Half Term Report – Worst XI

With half the current season done, let us take a look at those players who have been disappointing, unreliable or just plain hopeless..

GK – David de Gea

de Gea having an epiphany

As a Manchester United fan, it pains me dearly to say this, but after all that’s been said and done, de Gea hasn’t been the best of our purchases in a while. Ever since he let in a clanger against City in the FA Community Shield way back at the start of the season, the young Spaniard has been heckled, scrutinized and generally made a mockery of. Crap at crosses and lousy against long balls, de Gea has been culpable for many of the goals the champions have conceded so far. That said though, he has had some outstanding games as well, especially against Liverpool and Chelsea in the PL.

RB – Carl Jenkinson (Arsenal)

Making the switch from Charlton Athletic to one of the best teams in the country was always going to be difficult, as Jenkinson found out relatively early in the season. That performance (and subsequent sending off) against United in the massacre at Old Trafford pretty much summed it up for the Englishman. His displays following that match weren’t very convincing either, spent mostly being injured or being crap. Kinda like the Andy Carroll of Ashburton Grove. Maybe buying him wasn’t one of Wenger’s better ideas…

CB – Roger Johnson (Wolves)

Roger Johnson looking particularly stupid

Following some plausibly good performances for erstwhile Birmingham City last season, Mick McCarthy made the mistake of purchasing Johnson for about 6 million quid. And what a spectacularly stunning failure that has been. Handed the captaincy on his arrival, Johnson has gone from bad to plain f****** terrible in a period of 6 months, putting in some horrendous displays against well…everyone. His positioning and tactical awareness make Per Mertersacker look like Fernando Hierro. For a man who was once tipped for national team status, Johnson would now probably struggle to get into Southampton’s reserve squad.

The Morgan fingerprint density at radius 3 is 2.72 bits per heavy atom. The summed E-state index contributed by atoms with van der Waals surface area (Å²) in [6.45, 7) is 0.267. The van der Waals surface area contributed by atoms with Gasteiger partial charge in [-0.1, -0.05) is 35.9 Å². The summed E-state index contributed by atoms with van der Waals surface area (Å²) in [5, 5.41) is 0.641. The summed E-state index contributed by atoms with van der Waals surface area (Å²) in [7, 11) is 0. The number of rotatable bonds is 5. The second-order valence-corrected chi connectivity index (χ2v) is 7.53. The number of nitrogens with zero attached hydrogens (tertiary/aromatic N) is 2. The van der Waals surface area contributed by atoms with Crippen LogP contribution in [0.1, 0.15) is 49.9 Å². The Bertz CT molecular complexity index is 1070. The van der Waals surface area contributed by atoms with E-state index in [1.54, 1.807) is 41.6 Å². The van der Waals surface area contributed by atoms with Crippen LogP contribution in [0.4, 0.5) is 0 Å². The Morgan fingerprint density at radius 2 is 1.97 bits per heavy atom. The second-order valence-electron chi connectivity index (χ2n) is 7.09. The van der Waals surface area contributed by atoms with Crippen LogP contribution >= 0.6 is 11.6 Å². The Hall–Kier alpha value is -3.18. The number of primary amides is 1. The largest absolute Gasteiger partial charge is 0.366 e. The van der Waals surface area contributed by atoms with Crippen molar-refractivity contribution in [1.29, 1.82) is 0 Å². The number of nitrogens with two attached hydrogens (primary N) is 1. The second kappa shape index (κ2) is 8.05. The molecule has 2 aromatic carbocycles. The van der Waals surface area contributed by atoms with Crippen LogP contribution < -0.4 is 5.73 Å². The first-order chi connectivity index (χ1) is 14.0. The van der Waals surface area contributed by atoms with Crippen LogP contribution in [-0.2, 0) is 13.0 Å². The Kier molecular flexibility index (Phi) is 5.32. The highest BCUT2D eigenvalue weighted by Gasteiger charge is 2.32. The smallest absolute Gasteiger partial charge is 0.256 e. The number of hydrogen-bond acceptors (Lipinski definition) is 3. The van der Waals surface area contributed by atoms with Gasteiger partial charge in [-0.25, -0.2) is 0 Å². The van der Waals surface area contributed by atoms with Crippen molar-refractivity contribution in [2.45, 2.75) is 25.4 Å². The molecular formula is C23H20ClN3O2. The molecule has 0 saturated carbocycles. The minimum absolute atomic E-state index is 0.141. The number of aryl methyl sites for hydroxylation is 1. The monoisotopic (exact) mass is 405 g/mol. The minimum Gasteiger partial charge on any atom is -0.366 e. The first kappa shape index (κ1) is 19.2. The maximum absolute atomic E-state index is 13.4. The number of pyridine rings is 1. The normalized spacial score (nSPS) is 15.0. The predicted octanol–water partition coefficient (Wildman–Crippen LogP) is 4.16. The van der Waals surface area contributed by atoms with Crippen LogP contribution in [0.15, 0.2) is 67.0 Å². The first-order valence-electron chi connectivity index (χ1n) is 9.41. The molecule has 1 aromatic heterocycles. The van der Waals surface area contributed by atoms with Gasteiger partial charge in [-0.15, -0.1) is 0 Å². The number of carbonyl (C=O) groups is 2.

CB – Gary Caldwell (Wigan Athletic)

There are bad defenders, and then there’s Wigan’s very own Gary Caldwell. Snapped up in 2010 from Celtic, where he was terrifying the Park Lane faithful, Caldwell has strived to continue the trend at the DW, where he terrifies Latics on a weekly basis. In fact, his defending is so poor that he looks more like the opposition’s main striker than any sort of defender. People might say his partner-in-crime Antolin Alcaraz is worse, but for me, Caldwell is undoubtedly the most pathetic Scotsman in the Premier League right now (although Alex McLeish might disagree).

LB – Patrice Evra (Manchester United)

Evra’s form has fallen off a cliff ever since the French national team shot themselves in the foot in South Africa. Since then, his positioning has disappeared, his pace has gone and his reading of the game appears to be in tatters. In games this season he has been beaten by everyone from Sturridge and Walcott to Mackie and Koscielny. And although his attacking prowess seems unaffected, his defending (or lack of it, rather) has contributed directly to over 60% of the goals United have conceded this season. Unless Evra rediscovers himself, he might well find himself following the not-so-illustrious footsteps of Darron Gibson.